- A report notes that children who struggle with obstructive sleep apnea may be at risk for cardiac problems.
- Early diagnosis and intervention is key to helping youth manage the condition.
- Obesity can make adolescents more susceptible to problems with obstructive sleep apnea.
Nearly one billion adults worldwide struggle with some form of obstructive sleep apnea, according to a 2019 study. The American Academy of Sleep Medicine notes it can cause increased risk of
stroke and higher risk of death due to heart disease. The organization also notes that children are susceptible to struggling with sleep apnea.
In fact, a new scientific statement seeks to raise awareness of the condition in youngsters. The statement, published in the Journal of the American Heart Association, states that obstructive sleep apnea may adversely impact adolescents’ heart health, and can also lead to issues with high blood pressure. It is critical that parents be aware of what symptoms to watch for, and know how to help their child manage obstructive sleep apnea.
Understanding Obstructive Sleep Apnea
Obstructive sleep apnea, commonly referred to as OSA, occurs when breathing is obstructed during sleep. A blockage in the upper airways disrupts the breathing process as an individual is trying to take a breath.
“When we sleep the muscles in the back of the throat relax, which can lead to collapse and blockage of the upper airway in certain patients,” notes Armeen Poor, MD, a pulmonologist at Metropolitan Hospital Center in New York City and an assistant professor of medicine at New York Medical College.
One 2019 study found that OSA was prevalent in about 9% of children and 44% of obese children.
Holly Gooding, MD
— Holly Gooding, MD
There are a number of potential causes of the ailment in children. Small or narrow airways, inflammation blocking the airway, or weak neck muscle tone can lead to OSA. Large adenoids or tonsils can also cause the condition. Children who deal with obesity, sickle cell disease, or were born prematurely may also be more susceptible to sleep apnea.
Race can also be a factor, as African American children are at higher risk of developing OSA. A 2016 study notes that black children are up to six times more likely to struggle with sleep apnea than white children.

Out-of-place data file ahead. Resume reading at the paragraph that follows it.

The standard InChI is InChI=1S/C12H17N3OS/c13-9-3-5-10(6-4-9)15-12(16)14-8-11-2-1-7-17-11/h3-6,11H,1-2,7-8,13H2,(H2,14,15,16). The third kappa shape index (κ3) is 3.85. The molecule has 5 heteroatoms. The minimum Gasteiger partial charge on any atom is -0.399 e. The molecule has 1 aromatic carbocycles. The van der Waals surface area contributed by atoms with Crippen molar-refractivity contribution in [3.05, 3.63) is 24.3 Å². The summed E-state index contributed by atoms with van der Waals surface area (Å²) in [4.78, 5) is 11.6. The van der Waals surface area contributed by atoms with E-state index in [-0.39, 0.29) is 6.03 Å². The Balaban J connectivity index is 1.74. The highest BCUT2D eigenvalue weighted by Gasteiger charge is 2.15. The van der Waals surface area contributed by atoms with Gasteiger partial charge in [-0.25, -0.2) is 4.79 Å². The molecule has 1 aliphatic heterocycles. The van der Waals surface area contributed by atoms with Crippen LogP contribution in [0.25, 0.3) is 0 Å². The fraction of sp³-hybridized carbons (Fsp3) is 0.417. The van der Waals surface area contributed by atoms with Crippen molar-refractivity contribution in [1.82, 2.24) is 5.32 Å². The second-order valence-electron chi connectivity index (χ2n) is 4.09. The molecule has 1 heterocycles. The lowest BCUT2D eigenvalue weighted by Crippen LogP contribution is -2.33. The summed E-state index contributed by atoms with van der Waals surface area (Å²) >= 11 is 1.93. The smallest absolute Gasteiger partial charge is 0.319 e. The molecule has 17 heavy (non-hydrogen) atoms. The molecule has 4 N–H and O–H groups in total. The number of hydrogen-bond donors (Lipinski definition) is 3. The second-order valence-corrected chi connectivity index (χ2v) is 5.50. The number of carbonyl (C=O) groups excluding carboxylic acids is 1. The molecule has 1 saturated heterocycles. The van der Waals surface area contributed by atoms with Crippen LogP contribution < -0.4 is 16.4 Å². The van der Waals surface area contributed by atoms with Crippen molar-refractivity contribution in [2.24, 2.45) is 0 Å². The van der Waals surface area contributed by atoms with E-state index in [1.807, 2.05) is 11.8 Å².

Just like with adults, obstructive sleep apnea can detrimentally impact children. “Children with OSA sleep fewer hours and when they are sleeping, they can have low oxygen levels and high carbon dioxide levels throughout the night,” says Holly Gooding, MD, Children’s Healthcare of Atlanta and one of the authors of the paper. “This can lead to irritability, behavior changes, school issues, and fatigue during the day.”
Sleep apnea can also significantly impact children’s heart health. “OSA results in disrupted sleep, potential cardiovascular problems such as systemic and pulmonary hypertension arrhythmias, and changes in the anatomy and function of the heart,” explains Luis Torero, MD, a pediatric pulmonologist with Northwestern Medicine Central DuPage Hospital. “It has been linked to cognitive and behavioral disorders, such as attention deficit hyperactivity disorder.”
What Should Parents Watch For?
Understanding the symptoms that point to obstructive sleep apnea can be the first step in getting help for a child. Some of the behaviors can include:
- Continual snoring while sleeping
- Gasping for air during sleep, or pausing while breathing
- Waking up still feeling sleepy, despite getting the adequate amount of rest
- Irritability and moodiness
- Negative changes in academic performance
- Ongoing bed-wetting
A number of treatment options are available, depending on the severity of the child’s sleep apnea. Anti-inflammatory medications can help. If a child struggles with obesity, a change in diet can help lower their weight, which may alleviate OSA issues.
A Continuous Positive Airway Pressure (CPAP) machine can be beneficial, though it can be a challenge sometimes to get children to keep it on. Surgical options, including a tonsillectomy or adenoidectomy, may also bring relief.
Armeen Poor, MD
— Armeen Poor, MD
Parents should reach out to a child’s pediatrician or a sleep specialist after noticing questionable symptoms.
In addition to seeking appropriate medical advice, parents can also help kids by enforcing consistent bedtimes, and helping to keep the bedroom free of distractions to promote healthy sleep habits.
“OSA in the pediatric population is underappreciated and so learning about the prevalence, presentation, and implications of OSA in children is particularly important,” says Dr. Poor. “As more research is done and we learn more about pediatric OSA, we can become better at recognizing and treating it.”
What This Means For You
Read the full article here